Microsoft is also being a huge hypocrite whenever they talk about code forking. Hello? Windows 95/98/ME vs. NT/2000? Oh, and there's Windows XP/2002 now -- a professional vs. consumers product fork in grand NT tradition. If you've ever once looked through MSDN, you've probably seen the functional documentation about how this or that function does one thing on 95, another thing on 98, and yet another thing on NT. Don't even get me started on WinCE, either. Microsoft is the pot calling the kettle black. However, since the forking of UNIX has long been one of it's greatest derided problem, and since most people aren't really aware of the differences between Windows versions under the hood, they can get away with it.

    That's what irritates me most about this. MS is completely misrepresenting the truth. It's not that code forking is suddenly good because MS is demonizing it. It's that the situation isn't as bad as it once was, it's that it isn't that different from their own products, and it's that it was the commercial interests that caused the problem in the first place.
  • by matthewn ( 91381 ) on Thursday May 03, 2001 @12:29PM (#247598)
    Let me get this straight. We tried not to run this, but there are too many submissions to ignore. Tried not to run this? So it's all right to post [] a preview of a speech, along with ESR's preemptive strike against it, but there's no need for another post once the speech is given? At least Slashdot readers know a big story merits hearing from both sides. Too bad the Slashdot crew is clueless in that regard.
  • by haystor ( 102186 ) on Thursday May 03, 2001 @12:54PM (#247599)
    This is practically admitting that the GPL is a valid license. There have always been doubts because it have never really been brought up in court.

    Also, the government using the GPL is completely correct because it was paid for through tax money. Saying that it is "walling if off from commercial business" is a half truth. It is mandating that commercial business may not wall it off from the people that paid for it.

  • by harlows_monkeys ( 106428 ) on Thursday May 03, 2001 @12:13PM (#247600) Homepage
    I'm having trouble keeping track of this. Code forking used to be bad. Witness the reaction to the emacs/xemacs split a long time ago, and, more recently, to the general disapproval whenever someone tries to fork the Linux kernel.

    But now Microsoft says code forking is bad, so that means it is really good?

  • by Satai ( 111172 ) on Thursday May 03, 2001 @01:54PM (#247601)
    One thing from this article, and others that gripe about the GPL, is the basic fact that GPL'ed code doesn't go where it isn't wanted. Microsoft clearly isn't speaking about its own business practices when they warn against the GPL - they've obviously been staying away from it so far. What they're doing is using their weight, their influence, to warn companies away from supporting the GPL.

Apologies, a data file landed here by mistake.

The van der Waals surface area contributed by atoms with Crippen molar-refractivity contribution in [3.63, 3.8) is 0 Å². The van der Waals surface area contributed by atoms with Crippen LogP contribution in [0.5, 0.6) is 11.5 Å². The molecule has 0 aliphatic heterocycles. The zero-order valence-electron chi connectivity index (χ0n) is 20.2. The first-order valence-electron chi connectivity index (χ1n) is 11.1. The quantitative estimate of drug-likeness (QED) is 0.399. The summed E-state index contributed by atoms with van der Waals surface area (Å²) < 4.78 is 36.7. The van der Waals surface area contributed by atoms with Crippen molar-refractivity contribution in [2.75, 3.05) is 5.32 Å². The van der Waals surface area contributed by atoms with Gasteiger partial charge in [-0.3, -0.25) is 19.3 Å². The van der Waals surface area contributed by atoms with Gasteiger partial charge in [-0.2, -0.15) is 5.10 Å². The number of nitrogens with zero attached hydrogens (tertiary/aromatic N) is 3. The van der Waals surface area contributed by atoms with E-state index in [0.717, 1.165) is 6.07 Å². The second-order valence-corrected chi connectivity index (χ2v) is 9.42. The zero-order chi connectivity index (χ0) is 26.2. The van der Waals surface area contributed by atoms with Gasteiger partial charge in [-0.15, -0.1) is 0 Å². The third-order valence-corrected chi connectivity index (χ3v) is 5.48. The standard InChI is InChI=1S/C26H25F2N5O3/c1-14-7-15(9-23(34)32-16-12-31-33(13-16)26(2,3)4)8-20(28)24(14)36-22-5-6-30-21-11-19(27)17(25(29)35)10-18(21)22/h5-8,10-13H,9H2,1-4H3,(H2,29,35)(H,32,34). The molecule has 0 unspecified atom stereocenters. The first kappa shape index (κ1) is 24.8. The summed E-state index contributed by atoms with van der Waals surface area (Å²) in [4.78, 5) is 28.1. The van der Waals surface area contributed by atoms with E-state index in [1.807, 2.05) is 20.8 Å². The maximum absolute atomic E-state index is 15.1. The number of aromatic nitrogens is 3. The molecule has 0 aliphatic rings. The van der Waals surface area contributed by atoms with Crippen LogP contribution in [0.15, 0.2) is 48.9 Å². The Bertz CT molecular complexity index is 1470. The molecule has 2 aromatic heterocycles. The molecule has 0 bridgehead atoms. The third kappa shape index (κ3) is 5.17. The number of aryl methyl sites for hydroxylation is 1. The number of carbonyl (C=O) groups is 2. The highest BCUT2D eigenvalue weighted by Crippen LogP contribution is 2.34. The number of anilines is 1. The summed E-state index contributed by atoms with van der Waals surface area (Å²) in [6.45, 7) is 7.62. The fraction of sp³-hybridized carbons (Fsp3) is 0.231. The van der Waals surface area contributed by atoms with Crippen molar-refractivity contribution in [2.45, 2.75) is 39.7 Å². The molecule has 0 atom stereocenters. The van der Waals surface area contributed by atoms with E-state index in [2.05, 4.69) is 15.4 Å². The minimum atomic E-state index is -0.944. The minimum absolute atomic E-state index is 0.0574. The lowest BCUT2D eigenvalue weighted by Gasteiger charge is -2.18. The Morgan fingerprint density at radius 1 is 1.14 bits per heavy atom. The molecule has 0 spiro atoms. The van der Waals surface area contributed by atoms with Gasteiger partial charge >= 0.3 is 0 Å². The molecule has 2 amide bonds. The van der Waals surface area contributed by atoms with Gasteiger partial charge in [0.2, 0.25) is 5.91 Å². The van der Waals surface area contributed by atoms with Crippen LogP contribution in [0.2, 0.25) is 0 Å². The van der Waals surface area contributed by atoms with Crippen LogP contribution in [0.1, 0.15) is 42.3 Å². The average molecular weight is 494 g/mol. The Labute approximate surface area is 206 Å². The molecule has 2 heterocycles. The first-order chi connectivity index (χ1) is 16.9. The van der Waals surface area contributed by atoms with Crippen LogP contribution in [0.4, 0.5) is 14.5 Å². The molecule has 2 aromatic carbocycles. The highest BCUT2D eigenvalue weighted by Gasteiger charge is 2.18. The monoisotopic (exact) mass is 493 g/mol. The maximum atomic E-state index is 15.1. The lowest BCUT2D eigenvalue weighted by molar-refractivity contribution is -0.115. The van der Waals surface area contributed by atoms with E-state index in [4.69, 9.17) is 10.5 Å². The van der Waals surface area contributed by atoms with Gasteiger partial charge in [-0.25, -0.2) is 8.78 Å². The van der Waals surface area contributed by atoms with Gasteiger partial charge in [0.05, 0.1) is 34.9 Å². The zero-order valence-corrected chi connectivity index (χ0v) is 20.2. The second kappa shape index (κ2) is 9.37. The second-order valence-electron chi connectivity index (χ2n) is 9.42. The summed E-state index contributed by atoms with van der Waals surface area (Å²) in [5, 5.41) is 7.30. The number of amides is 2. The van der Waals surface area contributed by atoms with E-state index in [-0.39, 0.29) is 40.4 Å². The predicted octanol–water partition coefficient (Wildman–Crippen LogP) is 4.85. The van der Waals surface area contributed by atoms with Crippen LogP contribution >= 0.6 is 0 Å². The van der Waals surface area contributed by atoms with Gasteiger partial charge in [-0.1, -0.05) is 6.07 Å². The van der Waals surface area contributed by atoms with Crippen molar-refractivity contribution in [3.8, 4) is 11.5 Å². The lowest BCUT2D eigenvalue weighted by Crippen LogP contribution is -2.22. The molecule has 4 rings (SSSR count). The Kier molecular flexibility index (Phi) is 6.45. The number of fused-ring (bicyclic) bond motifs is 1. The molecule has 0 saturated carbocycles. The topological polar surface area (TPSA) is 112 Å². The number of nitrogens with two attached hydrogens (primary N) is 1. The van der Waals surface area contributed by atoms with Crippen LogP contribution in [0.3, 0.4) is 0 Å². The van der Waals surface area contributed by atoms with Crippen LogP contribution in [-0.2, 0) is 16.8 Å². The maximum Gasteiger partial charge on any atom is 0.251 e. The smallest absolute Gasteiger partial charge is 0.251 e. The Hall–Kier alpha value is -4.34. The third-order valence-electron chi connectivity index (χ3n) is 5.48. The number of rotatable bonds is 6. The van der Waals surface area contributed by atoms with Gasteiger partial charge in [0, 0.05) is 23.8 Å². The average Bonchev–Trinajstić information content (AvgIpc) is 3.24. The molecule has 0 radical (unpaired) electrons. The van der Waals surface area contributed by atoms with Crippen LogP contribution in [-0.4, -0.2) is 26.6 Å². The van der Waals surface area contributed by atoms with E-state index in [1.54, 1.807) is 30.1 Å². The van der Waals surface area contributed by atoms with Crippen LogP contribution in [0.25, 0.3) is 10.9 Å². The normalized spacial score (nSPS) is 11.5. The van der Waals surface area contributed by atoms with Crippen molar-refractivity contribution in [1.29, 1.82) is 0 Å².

The GPL is very easily avoided. Yes, it's viral - if a license can be considered 'viral.' It does 'infect' the derivative works. That's what it's for. Microsoft is right when it says that this makes it more difficult to sell products - and certainly if a product can't be sold, it could be viewed as 'removing incentive.' (Odd that such a phrase, commonly used to argue against higher taxes, would be used to argue against reducing the so-called "software tax.")

    But, as others have touched on, GPL'ed code isn't forcing itself down the throats of commercial developers. No one is forcing anyone to take the metaphorical hypodermic full of GPL. Think you can make a better grep, and sell it? Fine. Provde it. But don't use GNU grep code without giving back.

    More importantly, it should be noticed that Microsoft objects to GNU software because it takes a price - a price that is paid to the community at large, not to a specific individual or company. GNU software may not charge for anything besides the distribution costs (not that it couldn't!) but it does charge you with the responsibility to give back.

    These are things we all know. Microsoft isn't willing to pay that price. The so-called Shared Source is an attempt to appease the desires whetted by the OSS movement. No one is allowed to give back to the community once they look at this source code.

    The biggest shame in this whole situation is that Slashdot may be the most public place for OSS and Free Software advocates to respond to these nonsenses.
  • by istartedi ( 132515 ) on Thursday May 03, 2001 @01:14PM (#247602) Journal

    I just got through reading Mundie's comments all the way through. I found little if anything with which to disagree.

    "Having multiple vendors competing to offer us the best product at the lowest price is worse than having one vendor who can sell the product to us at monopoly prices."